For I-beams and tubes,1kg of steel can be as strong as 1kg of aluminum, and possibly stronger. For plates and sheets, however, steel doesn’t stand a chance on a lb-for-lb basis.

        1. sven says:

          “Most cars use 18 gauge steel for floorboards, which is about 1/16th of an inch.”

          I said Tesla should have used high strength steel, not the mild steel used in floorboards in most cars. Also, I never said Tesla should use thin 18 gauge (1/16″) steel. In fact, I didn’t say how thick the high strength steel should be. A quarter inch thick 1.2 GPa ultra high strength steel plate at the bottom of the battery case would be exponentially harder, stronger, and more puncture resistant than the quarter inch thick aluminum or aluminum alloy plate that Tesla uses on the Model S battery pack. But a steel plate this thick would weigh much more than an aluminum plate. A thinner high steel plate would save weight. It’s a engineering compromise (strength vs. weight) that Tesla has to make to get the right balance of puncture protection and light weight. Plus Tesla must also factor in cost, otherwise Titanium would be the metal of choice: high strength, low weight, but high cost.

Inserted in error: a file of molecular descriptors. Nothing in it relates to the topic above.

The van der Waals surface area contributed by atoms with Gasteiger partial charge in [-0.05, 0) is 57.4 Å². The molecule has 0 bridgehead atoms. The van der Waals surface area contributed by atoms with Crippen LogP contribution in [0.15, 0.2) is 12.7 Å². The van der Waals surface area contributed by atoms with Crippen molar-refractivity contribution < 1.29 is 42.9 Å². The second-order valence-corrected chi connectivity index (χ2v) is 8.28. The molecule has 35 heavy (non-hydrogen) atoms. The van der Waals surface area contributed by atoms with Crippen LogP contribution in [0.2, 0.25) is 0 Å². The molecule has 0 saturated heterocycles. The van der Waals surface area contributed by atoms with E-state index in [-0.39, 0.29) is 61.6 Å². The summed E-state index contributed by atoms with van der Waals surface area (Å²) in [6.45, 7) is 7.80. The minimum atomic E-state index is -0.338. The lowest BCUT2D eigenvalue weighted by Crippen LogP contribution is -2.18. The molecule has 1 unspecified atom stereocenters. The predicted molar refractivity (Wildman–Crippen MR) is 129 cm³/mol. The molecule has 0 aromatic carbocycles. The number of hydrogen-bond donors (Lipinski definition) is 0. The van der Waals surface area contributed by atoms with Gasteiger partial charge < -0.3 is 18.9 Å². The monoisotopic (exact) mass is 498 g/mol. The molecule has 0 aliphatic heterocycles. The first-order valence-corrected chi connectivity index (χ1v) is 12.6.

Pound for pound, high strength steel is harder, stronger, and more puncture resistant than aluminum and aluminum alloy. Therefore, the aluminum alloy that Tesla uses in the bottom of its battery pack is softer (not as hard) as high strength steel.

          1. Mint says:

            First of all, there is no justification for Tesla needing exponentially higher puncture resistance for its battery pack than regular cars have in their floorboard.

            Secondly, you’re wrong about high strength steel having higher pound for pound strength than aluminum in this application. Yes, HSS can be stronger per pound in an extruded shape, like I-beams or tubes, if it has equal dimensions (aside from wall thickness).